Despite being plainly Austronesian in their broad affiliation, the languages of Palau, Yap, and the Marianas are somewhat unique from one another and from other Micronesian languages. After more than four centuries of interaction with the West, the Marianas' Chamorro language has absorbed a lot of Spanish and presumably also some Philippine Tagalog.
  5. Micronesia can be divided into seven distinct high-island cultures: those of the Palauans, Chamorros, Yapese, Chuukkese, who inhabit about 12 high islands of various sizes in the vast Chuuk Lagoon, the Pohnpeians, the Kosraeans, and some residents of the remote island of Nauru, which is geologically a raised atoll (without exposed volcanic rock).

    Despite having touch with one another, the residents of the majority of Micronesia's low islands or atolls are culturally distinct from those of the high islands. The Marshalls and the Gilberts are two sets of atolls in the east that span 1,400 miles (2,255 kilometers) from northwest to southeast and are culturally unique.

    The raised atoll of Banaba has a civilization that is remarkably similar to the Gilberts. Mokil, Pingelap, and Ngatik are three atolls that are within sailing distance of Pohnpei and have closer cultural affinities than any other big population while still being distinctly distinct from it. Culturally speaking, Chuuk is most similar to the atolls to its north and south, the Mortlock (Nomoi) Islands and the Hall Islands.

    The other low islands west of Chuuk share linguistic and cultural similarities with Chuuk, with the distinctions become more pronounced with increasing distance. The low islands that lie between Namonuito and Yap were previously used as a means of ceremonial trade. These low-island people, however, were more similar to the Chuukese than to the Yapese in terms of language and culture.
  6. Most Micronesians lived in some kind of extended family group before European contact. The structure of these groups was presumably somewhat flexible in the majority of places. The relative availability of agricultural land and the need for more laborers on one or the other side of the family were the main factors in determining where newlywed couples chose to reside.

    Some couples chose to live with the husband's family, while others chose to do so with the wife's. In the majority of Micronesia, matrilineage was used to determine descent. Although living with the wife's family was considered to be the ideal situation, exceptions were sometimes made in reality, and children commonly had rights to use land that belonged to their paternal grandmother. On the other hand, Yap was seen to be the ideal place for patrilocal living and patrilineal land inheritance.

    Members of matrilineages did not customarily get married to people from other branches of the same family. In certain groups, matrilineage membership was regarded as being essentially unchangeable, but real practices may have allowed for some flexibility. A bloodline would typically break into two sections if it became too vast, with one taking on a new name. From that point forward, the two portions would be treated as separate lineages for the purposes of exogamy. When foreigners entered a community, they were frequently accepted into an existing lineage as honorary or fictive members and were required to follow the lineage's exogamy laws.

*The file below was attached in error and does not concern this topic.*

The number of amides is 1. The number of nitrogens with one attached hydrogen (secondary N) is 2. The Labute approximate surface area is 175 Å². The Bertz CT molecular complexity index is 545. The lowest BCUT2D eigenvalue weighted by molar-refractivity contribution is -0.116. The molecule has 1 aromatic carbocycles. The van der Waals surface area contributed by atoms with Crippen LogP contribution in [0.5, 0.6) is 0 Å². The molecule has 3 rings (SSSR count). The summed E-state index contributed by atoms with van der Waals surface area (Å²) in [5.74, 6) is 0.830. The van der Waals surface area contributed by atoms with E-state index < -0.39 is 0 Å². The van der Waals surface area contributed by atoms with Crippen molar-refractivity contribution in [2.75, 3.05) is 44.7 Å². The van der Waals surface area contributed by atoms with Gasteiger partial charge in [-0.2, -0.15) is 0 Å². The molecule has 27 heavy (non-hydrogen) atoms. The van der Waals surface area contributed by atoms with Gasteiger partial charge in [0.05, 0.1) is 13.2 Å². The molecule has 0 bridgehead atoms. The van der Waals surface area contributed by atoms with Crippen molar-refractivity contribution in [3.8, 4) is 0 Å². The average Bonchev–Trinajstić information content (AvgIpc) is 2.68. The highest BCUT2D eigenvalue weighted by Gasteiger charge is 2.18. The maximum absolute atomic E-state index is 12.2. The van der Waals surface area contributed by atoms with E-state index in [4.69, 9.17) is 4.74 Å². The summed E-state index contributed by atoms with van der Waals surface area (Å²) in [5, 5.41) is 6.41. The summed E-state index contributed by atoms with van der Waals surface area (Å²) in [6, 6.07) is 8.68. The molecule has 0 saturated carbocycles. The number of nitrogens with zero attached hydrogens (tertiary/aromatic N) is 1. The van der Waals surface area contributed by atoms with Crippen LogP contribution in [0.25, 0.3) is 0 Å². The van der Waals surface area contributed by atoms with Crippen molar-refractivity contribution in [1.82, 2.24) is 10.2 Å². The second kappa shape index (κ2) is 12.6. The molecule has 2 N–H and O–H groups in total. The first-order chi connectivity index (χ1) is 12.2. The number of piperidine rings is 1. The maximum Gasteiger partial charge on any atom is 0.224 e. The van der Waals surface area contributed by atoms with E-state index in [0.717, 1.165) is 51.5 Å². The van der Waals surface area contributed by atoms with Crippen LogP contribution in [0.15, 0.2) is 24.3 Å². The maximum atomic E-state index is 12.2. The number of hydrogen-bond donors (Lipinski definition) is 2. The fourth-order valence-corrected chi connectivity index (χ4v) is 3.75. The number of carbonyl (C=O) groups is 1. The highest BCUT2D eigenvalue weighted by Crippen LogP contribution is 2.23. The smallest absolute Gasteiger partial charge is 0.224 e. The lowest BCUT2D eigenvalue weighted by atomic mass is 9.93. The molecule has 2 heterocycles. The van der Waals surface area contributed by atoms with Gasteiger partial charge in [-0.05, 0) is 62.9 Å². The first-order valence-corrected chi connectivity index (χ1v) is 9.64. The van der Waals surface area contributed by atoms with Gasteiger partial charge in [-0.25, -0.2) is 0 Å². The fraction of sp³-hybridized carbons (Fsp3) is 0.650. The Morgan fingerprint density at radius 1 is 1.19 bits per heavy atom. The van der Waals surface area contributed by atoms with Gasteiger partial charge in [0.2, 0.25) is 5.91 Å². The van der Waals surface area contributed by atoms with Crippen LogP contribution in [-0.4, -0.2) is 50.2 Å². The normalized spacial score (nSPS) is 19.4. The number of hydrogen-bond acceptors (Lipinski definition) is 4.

7. The formality of marriage in Micronesia varied. Marriages were celebrated in Palau and Yap by the bride's family receiving official payments from the groom's family. Although persons of high rank may have had public ceremonies with some exchange of goods, marriages were typically relatively loose and informal in the region from the central Carolinian atolls to the Marshall Islands. Significant premarital and extramarital sex was traditionally expected in this region.

    For the average person, marriage meant simply cohabiting openly and being referred to as spouses in public. It appears that the Gilberts had a more formalized marriage and more control over premarital sex. Although it was not very common, polygyny, a type of marriage in which wives share a husband, was generally accepted to some extent in Micronesian societies. It was occasionally only allowed for chiefs and was most likely to involve powerful men.

    Birth order has always played a significant role in Micronesian society. Ordinarily, the eldest child represents the family or lineage in public, is anticipated to succeed to any lineal political offices, and controls the use of lineage or family lands. In general, younger siblings treat older siblings with formal deference. In some areas of Micronesia, possibly most strongly in the central Carolines from Chuuk through the atolls to the west, brother-sister avoidance connections are highly developed.

    In this region, it was customary for siblings to refrain from speaking to one another, and sisters were required to display other forms of respect for their brothers, such as crouching while they were together. A sister's bond with her brother's next older sibling existed in Pohnpei, but it did not have the same impact on relationships between other siblings.

    Similar to other regions of Oceania, individuals frequently adopt their relatives' children. The practice served many purposes, including providing a home for orphaned or unmarried children, relieving young adults of the responsibility of child care while providing older people with children to assist them with small tasks, ensuring a more equitable distribution of land rights, and providing heirs who could be trained in specialized knowledge when a natural heir was unavailable or unsatisfactory.